I took a couple hours out of my mad scramble to keep up with revisions on Predestination to sit and watch through my dearest Christmas gift. Somebody got me Blade Runner: The Final Cut.
This is supposed to be my professional blog, not so much a place for me to do art criticism, and I really should be working, but what the hell.
As a person moves through life, one encounters a handful of artworks that stand out. You can come back to them time and again and never exhaust them. I don’t mean things like The Princess Bride or Star Wars – fun movies that wear exceptionally well, that you can play with and play along with and feel like a kid again. I mean more the adult artworks that serve as symbolic wells and sources of contemplation – they hold up a mirror to the audience, sometimes a social one, sometimes a personal one, sometimes a spiritual or philosophical one, and every time you see something different. These are the kinds of stories, poems, or images that Tolkien was talking about when he said “Like a child’s clothes, books should leave room for growth. Unlike clothes, they should encourage it.”
Blade Runner is one of those artworks that has cropped up again and again over the course of my life. And why not? It has everything – it’s a noir detective story set in a dystopic future, so for a kid who grew up on Humphrey Bogart films and Star Wars, what wasn’t to like? I loved it as a teenager, then in college as I started learning about how symbolism – often subconscious – works and connect to philosophy and cultural memory. It made for great material writing theses in school, and when I went on years later to learn filmmaking I studied the process that led to the creation of Blade Runner extensively – not to copy the aesthetic (which everyone has done since MTV started), but because Blade Runner was released remarkably unfinished. By any standards, it was a half finished film, full of flaws, but it still worked. The writing was layered and thoughtful, and it was one of the few films of its era to get away with being an “ideas” film because it did what good art – and particularly good science fiction – is supposed to do. It raised issues, it asked questions, and it always resisted the temptation to offer easy answers and easy ways out, and a lot of the issues it raises are either timeless questions about humanity and related to the human condition or are very prescient issues about bioethics like we’re dealing with today with the advent of stem cells and actual honest-to-godlessness cloning.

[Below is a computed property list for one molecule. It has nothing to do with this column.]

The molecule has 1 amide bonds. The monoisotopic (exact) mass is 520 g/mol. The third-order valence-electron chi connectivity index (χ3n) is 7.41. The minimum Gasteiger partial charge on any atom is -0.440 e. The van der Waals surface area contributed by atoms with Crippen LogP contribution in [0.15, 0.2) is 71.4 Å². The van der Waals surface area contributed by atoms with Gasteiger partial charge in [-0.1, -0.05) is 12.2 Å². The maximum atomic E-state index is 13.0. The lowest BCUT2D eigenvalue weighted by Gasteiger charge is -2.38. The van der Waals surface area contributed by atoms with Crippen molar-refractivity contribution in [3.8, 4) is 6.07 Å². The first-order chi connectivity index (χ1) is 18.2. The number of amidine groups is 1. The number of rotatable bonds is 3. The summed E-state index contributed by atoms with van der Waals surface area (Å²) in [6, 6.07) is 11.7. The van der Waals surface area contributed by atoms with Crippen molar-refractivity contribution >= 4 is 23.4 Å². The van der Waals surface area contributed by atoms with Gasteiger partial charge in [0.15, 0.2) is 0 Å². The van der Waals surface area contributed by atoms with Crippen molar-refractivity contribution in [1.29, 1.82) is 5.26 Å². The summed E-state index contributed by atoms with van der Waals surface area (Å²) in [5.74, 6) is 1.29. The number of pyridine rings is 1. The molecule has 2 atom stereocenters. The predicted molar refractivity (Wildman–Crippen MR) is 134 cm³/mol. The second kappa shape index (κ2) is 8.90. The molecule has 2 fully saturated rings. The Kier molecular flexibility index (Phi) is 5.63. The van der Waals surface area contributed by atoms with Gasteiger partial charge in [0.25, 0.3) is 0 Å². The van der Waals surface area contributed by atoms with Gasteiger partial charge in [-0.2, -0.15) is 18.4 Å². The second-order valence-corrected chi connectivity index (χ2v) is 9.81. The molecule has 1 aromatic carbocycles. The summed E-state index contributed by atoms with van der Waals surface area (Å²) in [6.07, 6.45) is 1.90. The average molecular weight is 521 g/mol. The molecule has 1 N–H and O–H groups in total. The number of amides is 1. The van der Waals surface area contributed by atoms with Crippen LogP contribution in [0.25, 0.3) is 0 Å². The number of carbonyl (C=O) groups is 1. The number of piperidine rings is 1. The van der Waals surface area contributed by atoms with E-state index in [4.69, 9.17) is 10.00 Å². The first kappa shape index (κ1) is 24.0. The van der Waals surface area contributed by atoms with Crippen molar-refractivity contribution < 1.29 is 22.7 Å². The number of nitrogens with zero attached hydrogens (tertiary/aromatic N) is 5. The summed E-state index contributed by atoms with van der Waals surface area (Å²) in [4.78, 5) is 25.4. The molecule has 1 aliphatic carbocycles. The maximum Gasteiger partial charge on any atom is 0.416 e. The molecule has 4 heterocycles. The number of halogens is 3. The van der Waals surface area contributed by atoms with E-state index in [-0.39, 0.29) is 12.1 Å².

And, of course, it’s gloriously ambiguous. It’s a two hour ride through unanswered questions – it is a Nietzsche-esque story a bout the death of God and the apotheosis of Man? Is it a Gnostic story about the redeemed redeemer, as The Matrix would later attempt to be with far less subtlety? Is it a cautionary tale about big-brotherism disguised as commerce?
It’s all of these things, of course, depending on the angle you approach the film from, and you see different pieces of it at different places in life.
So, is a lifelong love of this film enough to make The Final Cut worth buying? Particularly when most fans have copies of various versions of the film already? For my money, it’s a resounding yes. The Final Cut version finishes a film that never got finished. It’s shorter, tighter, more brutal and upsetting, it’s truer to the spirit of Philip K. Dick, the man who wrote the book upon which the film is based, and its relative brevity make the film a lot more powerful. I’ve seen the other cuts of the film totaling over thirty times, and the Final Cut is by far and away the best for a lot of very subtle reasons. If you’re studying film, or into making films, the collection of all the different versions together is a must have. If you’re interested in food for thought, a meditation, Blade Runner is a film that bears close scrutiny.
I hope you all enjoy it as much as I did.